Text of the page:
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Volume 4 (Summer 2009)


BAUDELAIRE’S “DARK ZONE”: THE POÈME EN PROSE AS SOCIAL HIEROGLYPH; OR THE BEGINNING AND THE END OF COMMODITY AESTHETICS, PP. 1-23

Rob Halpern

Lyric poetry collides with the prose of history in Baudelaire's Petits poèmes en prose (1869), one of modernité's inaugural aesthetic projects. While the "prose poem" persists today with its own canons, anthologies, and journals, Baudelaire's poème en prose remains irreducible to the genre it is typically said to have originated. This essay makes a case for the generic singularity of Baudelaire's poème en prose by way of Paul de Man and Theodor Adorno, whose oblique references to Baudelaire's innovation are rich in unexamined implications, implications which illuminate the work of both theorists as much as they help us to understand the stakes of Baudelaire’s prosaic experiment. The essay goes on to argue that modern lyric's rarefied aim for an autonomy beyond language's referential function persists critically, albeit paradoxically, in the seeming transparency of the Petits poèmes en prose, where poem and commodity collapse in an internal identification, while maintaining the distinctions of external disparities.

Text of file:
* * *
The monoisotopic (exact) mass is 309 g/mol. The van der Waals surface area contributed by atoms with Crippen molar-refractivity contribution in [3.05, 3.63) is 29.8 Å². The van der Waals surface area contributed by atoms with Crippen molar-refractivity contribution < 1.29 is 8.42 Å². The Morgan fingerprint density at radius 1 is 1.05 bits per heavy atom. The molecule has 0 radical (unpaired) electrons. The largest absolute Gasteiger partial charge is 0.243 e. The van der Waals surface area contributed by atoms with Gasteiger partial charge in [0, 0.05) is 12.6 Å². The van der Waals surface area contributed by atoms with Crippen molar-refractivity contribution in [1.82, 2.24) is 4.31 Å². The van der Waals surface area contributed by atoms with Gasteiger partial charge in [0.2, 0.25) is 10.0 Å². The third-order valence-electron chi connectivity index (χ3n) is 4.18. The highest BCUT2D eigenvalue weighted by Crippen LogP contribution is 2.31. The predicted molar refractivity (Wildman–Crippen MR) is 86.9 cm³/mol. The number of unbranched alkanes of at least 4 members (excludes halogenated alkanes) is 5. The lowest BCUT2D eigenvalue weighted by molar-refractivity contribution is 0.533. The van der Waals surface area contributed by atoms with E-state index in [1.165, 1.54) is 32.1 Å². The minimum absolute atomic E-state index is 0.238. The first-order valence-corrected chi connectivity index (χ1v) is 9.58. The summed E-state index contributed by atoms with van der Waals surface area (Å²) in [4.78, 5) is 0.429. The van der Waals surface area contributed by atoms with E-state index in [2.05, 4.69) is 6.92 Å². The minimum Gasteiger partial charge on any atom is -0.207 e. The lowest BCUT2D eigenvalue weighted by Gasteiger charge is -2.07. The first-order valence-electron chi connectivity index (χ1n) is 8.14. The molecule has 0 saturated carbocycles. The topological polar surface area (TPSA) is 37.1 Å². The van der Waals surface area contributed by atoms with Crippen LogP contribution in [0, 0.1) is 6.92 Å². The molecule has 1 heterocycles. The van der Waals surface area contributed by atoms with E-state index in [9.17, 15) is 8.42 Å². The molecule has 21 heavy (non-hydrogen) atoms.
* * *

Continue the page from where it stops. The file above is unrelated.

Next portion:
Rob Halpern is Visiting Faculty at the School of Interdisciplinary Studies, San Francisco Art Institute.

Keywords: Baudelaire, commodity, use, allegory, prose poem, fragment, Adorno, de Man


ACCESSORIZING CLARISSA: HOW VIRGINIA WOOLF CHANGES THE CLOTHES AND THE CHARACTER OF HER LADY OF FASHION, PP. 24-47

Mark Gaipa

The period following the first world war in England saw dramatic changes in women's clothing: the manufacturing of quality ready-made clothing brought fashion to the masses, and modern fashions helped liberate women with simpler, lighter, and more youthful designs. These changes, I argue, have great consequence for Virginia Woolf's lady of fashion, Clarissa Dalloway. In her story "Mrs Dalloway in Bond Street" (1922), Woolf produces an ultimately satirical portrait of Clarissa, who remains insulated, by class privilege and fashion sensibility, from the working world about her; but when Woolf rewrites her story as a novel (1925), Clarissa comes to feel deeply for her lower-class counterparts. The change reflects Woolf's modernist technique, which strips away Clarissa's material insulation. But Woolf's dematerialized modernism in turn echoes contemporary women's fashions, which likewise were revolting against heavy materials, exploring youthful looseness, and even allowing ladies and workers to become fashion doubles.

Mark Gaipa is Project Manager on the Modernist Journals Project, Department of Modern Culture and Media, Brown University.

Keywords: modernism, materialism, bespoke tailoring, ready-to-wear clothing, Co-operative Movement


A DIFFERENT WAR LANDSCAPE: LEE MILLER’S WAR PHOTOGRAPHY AND THE ETHICS OF SEEING, PP. 48-66

Lorraine Sim